Joseph Smith taught that the Book of Mormon is “the most correct of any book on earth”?
What? With all those errors?
Because prophets (and scribes and others) write scriptures, and these people are fallible, scriptures have mistakes. But don’t we learn that the scriptures are the word of God? Well, yes, they are the word of God in that they contain God’s message for us. But in general, the words in the scriptures were spoken and written by fallible men — often inspired, but still fallible. Some Christians believe the Bible to be inerrant. Mormons do not (or should not) believe the Bible, the Book of Mormon, or any other scripture to be inerrant. The Book of Mormon itself doesn’t claim to be inerrant (Mormon 8:17). Besides errors from their fallible original authors, scriptures accumulate errors as they are copied, translated, copied, and translated again, etc. Each step introduces accidental errors as well as unavoidable ambiguities and errors due to the impossibility of creating a perfect translation between very different languages. Meanings are often lost, and gained, in translation. Copyist errors (as well as intentional changes meant to correct previous errors) are also common. Biblical manuscripts often had glosses (notes written in margins to clarify the text), and these were sometimes inserted into the text itself by later copyists. Even though more akin to artistic license than error, sometimes Old Testament scriptures are adapted to new situations in both the Book of Mormon and New Testament.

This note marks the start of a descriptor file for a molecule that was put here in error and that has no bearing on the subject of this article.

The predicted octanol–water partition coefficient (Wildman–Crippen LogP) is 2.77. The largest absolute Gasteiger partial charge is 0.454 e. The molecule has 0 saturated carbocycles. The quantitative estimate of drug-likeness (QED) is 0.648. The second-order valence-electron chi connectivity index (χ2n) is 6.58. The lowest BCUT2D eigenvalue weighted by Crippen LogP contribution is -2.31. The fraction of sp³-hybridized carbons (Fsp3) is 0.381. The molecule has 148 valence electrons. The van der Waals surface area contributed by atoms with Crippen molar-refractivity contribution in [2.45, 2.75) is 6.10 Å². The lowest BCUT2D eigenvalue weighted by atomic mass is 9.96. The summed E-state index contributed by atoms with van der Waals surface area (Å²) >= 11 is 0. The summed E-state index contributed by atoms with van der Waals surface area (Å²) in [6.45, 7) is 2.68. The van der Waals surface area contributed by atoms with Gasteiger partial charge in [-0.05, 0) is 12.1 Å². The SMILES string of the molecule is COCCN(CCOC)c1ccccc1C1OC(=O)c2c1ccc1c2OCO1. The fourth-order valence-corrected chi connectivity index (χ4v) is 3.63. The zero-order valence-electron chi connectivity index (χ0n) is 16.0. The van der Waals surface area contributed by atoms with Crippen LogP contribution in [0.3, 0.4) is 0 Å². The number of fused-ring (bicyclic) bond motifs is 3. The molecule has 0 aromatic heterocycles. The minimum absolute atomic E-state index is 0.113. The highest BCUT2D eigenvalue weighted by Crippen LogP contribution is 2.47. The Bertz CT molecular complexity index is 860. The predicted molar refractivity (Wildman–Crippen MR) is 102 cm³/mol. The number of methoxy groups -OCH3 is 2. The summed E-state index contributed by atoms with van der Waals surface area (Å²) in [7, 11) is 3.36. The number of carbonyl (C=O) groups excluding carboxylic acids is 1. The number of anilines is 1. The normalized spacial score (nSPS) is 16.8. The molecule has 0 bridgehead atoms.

The current edition of the Book of Mormon differs in many places from the printer’s manuscript, which in turn differs from the original manuscript, which in turn no doubt differs from the preceding iteration of text. So what about Joseph Smith’s statement that the Book of Mormon is “the most correct of any book on earth”? Well, in the next phrase he explained what he meant: “…and a man would get nearer to God by abiding by its precepts, than by any other book.” Joseph Smith’s concern with correctness was with doctrine more than with grammar or historical detail. This was how he judged scripture. (It was also how he approached much of his “translation” of the Bible.) Scripture is written, not to be grammatically flawless or historically inerrant, but to bring us to God by explaining and illustrating correct doctrine. This means that all of the stories in scripture do not necessarily have to be factual in every detail — or in any detail, for that matter. They may be allegorical — in other words, fictional. Even in the stories in the Bible that are factual, the words that were historically spoken by the characters are, of course, not the same words that appear in our English Bibles. Different words were spoken because a different language was spoken. Also, there are usually phrases (idioms) that don’t translate word for word between languages. A translator must then choose between translating the words or conveying the general idea. Also, the original recorder of an event generally could not have known the exact words spoken by the participants, and would have had to try to reconstruct conversations based on his understanding of the circumstances. In the Book of Mormon, such reconstructions are sometimes preceded by “after this manner,” which means “along these lines.” Also, standards of journalism and authorship were much different in ancient times than they are today. This is all okay. Scriptures, like prophets, are not to be objects of our worship, but rather instruments that God uses to get our attention. Those instruments can fulfill their purpose without being infallible or inerrant. Only God is perfect, and we worship only him.